The res­ult? When all these fol­low­ers dis­cov­er that the brand has alloc­ated exactly 0% budget to exist­ing fans, they’ll ignore the brand.

Example C: A brand decides to apply a vari­ety of digit­al cam­paigns where each ini­ti­at­ive attracts dif­fer­ent types of fol­low­ers. The brand “suc­ceeds” in build­ing a com­munity of people all expect­ing dif­fer­ent things.

The res­ult? When the brand asks their com­munity for spe­cif­ic actions applic­able to a small frac­tion of their fol­low­ing — crickets.

How To Honor Your Follower Contract

So, how can a brand steer clear of breach­ing its fol­low­er contracts?

  • Relevance. Putting out rel­ev­ant mes­sages out­weighs fre­quency. Establishing a rela­tion­ship takes time, but suc­cess­ful rela­tion­ships are a worth­while investment.
  • Consistency. Your primary value pro­pos­i­tion must stay con­sist­ent over time. Earning trust (past), per­suad­ing new fol­low­ers (now), and deliv­er­ing as prom­ised (future) will require a clear and con­stant message.
  • Targeting. Having the right com­munity mat­ters more than large reach num­bers. Having many fol­low­ers looks good from the out­side, but what good are they if you can’t ask them for the sup­port you need?

Please sup­port my blog by shar­ing it with oth­er PR- and com­mu­nic­a­tion pro­fes­sion­als. For ques­tions or PR sup­port, con­tact me via jerry@​spinfactory.​com.

PR Resource: Why We Share on Social Media

Perception Quote - Anais Nin
We don’t see things as they are. (Art: Unknown).

Why We Share on Social Media

People want to be loved; fail­ing that admired; fail­ing that feared; fail­ing that hated and des­pised. They want to evoke some sort of sen­ti­ment. The soul shud­ders before obli­vi­on and seeks con­nec­tion at any price.”
— Hjalmar Söderberg (1869−1941), Swedish author

When we share on social media, we share for a reas­on. And that reas­on typ­ic­ally has some­thing to do with ourselves:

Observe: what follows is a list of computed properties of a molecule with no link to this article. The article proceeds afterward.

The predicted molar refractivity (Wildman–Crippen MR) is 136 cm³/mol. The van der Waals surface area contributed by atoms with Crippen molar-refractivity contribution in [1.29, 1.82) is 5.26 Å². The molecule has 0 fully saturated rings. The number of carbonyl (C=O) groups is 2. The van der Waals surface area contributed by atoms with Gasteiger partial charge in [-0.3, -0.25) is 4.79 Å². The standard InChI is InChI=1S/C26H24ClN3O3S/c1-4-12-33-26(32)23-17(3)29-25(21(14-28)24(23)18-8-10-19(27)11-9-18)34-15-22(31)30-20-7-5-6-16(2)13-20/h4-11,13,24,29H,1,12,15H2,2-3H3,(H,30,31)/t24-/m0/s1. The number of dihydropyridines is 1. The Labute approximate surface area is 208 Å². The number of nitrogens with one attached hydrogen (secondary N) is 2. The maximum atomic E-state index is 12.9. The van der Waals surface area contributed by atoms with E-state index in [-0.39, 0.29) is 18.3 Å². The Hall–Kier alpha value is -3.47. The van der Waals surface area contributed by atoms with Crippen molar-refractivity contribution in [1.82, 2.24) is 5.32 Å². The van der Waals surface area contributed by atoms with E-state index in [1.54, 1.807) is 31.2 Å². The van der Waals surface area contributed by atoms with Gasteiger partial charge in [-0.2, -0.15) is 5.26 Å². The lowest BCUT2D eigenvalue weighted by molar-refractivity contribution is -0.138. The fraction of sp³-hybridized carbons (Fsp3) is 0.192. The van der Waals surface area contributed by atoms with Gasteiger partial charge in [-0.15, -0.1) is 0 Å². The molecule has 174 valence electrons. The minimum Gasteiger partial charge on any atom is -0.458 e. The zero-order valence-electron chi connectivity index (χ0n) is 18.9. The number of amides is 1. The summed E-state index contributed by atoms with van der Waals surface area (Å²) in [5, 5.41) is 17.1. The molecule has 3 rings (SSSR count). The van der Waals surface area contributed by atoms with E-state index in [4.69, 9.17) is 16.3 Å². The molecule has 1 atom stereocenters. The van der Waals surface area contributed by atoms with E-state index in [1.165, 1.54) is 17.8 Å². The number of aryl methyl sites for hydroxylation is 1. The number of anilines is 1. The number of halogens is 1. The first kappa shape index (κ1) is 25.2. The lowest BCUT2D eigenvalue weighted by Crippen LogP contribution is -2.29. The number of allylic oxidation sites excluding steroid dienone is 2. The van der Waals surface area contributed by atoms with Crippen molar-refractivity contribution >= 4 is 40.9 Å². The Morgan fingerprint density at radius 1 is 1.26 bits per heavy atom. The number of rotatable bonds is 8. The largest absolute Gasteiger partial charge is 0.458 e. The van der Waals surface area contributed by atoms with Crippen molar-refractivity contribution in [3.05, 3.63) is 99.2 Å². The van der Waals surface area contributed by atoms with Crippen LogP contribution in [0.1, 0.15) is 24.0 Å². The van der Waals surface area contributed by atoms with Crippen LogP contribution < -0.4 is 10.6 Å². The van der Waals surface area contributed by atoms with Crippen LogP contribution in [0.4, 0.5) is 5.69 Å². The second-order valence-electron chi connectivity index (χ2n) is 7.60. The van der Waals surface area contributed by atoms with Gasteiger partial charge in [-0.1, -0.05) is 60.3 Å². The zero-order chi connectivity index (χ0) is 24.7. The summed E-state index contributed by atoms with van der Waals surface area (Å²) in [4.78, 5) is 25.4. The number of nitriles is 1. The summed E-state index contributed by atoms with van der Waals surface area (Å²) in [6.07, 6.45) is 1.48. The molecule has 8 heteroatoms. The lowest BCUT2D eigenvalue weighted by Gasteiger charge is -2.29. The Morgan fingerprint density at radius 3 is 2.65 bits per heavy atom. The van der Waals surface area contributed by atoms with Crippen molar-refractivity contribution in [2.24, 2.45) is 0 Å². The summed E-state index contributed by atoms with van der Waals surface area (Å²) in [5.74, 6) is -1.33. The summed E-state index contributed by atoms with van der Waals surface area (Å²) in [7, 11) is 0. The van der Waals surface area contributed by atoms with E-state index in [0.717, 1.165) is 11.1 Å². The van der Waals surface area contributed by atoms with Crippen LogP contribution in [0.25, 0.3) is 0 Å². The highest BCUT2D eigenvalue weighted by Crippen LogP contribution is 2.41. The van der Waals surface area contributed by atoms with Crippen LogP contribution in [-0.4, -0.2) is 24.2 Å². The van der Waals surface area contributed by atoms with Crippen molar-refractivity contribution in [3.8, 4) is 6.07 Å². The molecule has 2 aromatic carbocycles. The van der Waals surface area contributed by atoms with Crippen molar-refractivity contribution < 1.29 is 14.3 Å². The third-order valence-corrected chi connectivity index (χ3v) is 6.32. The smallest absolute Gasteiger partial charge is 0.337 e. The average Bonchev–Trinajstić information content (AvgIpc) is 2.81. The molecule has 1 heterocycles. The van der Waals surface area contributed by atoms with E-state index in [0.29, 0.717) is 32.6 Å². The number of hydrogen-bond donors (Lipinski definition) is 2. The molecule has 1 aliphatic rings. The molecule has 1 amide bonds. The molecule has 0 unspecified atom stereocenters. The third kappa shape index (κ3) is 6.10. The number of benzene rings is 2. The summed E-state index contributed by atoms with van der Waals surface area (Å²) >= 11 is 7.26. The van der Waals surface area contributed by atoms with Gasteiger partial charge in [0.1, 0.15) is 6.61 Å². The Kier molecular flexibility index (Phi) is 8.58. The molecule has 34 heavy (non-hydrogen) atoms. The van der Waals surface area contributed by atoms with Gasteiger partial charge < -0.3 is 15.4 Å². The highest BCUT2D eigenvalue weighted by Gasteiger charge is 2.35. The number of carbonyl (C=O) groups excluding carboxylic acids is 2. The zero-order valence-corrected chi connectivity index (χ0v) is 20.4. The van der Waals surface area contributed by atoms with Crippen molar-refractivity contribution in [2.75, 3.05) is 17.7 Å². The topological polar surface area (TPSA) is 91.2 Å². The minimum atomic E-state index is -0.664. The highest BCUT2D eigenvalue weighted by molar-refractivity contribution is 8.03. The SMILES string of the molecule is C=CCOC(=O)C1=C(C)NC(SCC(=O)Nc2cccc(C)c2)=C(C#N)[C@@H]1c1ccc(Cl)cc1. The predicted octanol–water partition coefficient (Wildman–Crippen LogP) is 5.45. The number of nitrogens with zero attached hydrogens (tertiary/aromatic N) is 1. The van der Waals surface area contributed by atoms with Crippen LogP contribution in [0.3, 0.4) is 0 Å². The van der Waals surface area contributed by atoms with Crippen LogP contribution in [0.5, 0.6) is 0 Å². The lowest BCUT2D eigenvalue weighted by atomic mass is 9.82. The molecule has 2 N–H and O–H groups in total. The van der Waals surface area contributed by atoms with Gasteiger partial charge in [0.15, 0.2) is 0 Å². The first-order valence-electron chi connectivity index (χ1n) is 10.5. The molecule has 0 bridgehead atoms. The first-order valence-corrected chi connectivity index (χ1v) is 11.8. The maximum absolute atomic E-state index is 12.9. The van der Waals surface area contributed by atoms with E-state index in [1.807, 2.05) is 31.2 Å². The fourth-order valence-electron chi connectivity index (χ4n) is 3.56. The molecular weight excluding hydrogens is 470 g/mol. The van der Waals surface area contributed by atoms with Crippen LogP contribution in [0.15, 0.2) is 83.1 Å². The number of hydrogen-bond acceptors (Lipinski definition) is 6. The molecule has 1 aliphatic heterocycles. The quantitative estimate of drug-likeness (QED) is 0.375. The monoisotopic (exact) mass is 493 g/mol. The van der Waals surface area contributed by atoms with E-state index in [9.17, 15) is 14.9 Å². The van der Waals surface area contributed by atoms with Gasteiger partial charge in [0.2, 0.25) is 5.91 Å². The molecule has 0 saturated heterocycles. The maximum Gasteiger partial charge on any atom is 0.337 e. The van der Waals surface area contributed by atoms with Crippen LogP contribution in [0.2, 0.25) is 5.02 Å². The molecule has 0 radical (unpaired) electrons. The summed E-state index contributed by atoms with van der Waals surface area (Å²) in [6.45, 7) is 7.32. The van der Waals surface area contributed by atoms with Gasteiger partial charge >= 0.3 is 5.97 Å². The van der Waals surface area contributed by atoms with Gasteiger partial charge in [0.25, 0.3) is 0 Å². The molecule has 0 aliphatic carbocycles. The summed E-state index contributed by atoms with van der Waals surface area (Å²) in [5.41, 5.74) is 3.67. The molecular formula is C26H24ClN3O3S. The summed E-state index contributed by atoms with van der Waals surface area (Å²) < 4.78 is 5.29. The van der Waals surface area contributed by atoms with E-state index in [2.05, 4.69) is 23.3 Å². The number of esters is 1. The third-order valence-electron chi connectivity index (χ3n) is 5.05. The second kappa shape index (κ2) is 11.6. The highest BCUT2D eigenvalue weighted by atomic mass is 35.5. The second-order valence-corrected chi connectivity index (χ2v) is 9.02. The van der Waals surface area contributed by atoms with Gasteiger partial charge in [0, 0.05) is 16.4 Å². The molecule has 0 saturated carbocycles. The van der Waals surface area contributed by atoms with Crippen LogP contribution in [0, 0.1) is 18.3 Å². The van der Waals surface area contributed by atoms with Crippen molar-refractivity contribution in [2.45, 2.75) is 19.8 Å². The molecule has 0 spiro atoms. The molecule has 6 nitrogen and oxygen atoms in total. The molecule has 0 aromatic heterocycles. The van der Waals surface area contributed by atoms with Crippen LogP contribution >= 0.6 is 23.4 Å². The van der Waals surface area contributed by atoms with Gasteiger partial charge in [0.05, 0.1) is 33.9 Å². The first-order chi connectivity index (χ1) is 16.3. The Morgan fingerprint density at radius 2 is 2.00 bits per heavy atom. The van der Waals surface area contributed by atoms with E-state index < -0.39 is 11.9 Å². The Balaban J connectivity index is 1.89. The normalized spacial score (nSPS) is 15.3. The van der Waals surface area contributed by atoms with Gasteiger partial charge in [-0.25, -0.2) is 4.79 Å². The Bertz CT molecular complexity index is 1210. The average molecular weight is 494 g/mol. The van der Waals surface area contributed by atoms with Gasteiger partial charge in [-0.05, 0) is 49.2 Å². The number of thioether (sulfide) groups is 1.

• We share to make ourselves look smart.
  • We share to fit in and to stand out.
  • We share to express individuality.
  • We share to belong to our in-group.
  • We share to be loved.
  • We share to pro­voke reac­tions for atten­tion.
  • We share to extract sympathy.
  • We share to make us feel bet­ter about ourselves.
  • We share to get ahead.
  • We share to grow an audience.
  • We share to com­pensate for our shortcomings.
  • We share to get the respect we need.

If you can get social media to work for you, great. But you should also be mind­ful not to let the pres­sure get the bet­ter of you.

A status update with no likes (or a clev­er tweet without retweets) becomes the equi­val­ent of a joke met with silence. It must be rethought and rewrit­ten. And so we don’t show our true selves online, but a mask designed to con­form to the opin­ions of those around us.”
— Neil Strauss, Wall Street Journal

Learn more: The Narcissistic Principle: Why We Share on Social Media

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Jerry Silfwer
Jerry Silfwer
Jerry Silfwer, alias Doctor Spin, is an awarded senior adviser specialising in public relations and digital strategy. Currently CEO at KIX Index and Spin Factory. Before that, he worked at Kaufmann, Whispr Group, Springtime PR, and Spotlight PR. Based in Stockholm, Sweden.

The Cover Photo

The cover photo has nothing to do with public relations, of course. I share for no other reason that I happen to enjoy photography. Call it an “ornamental distraction”—and a subtle reminder to appreciate nature.

The cover photo has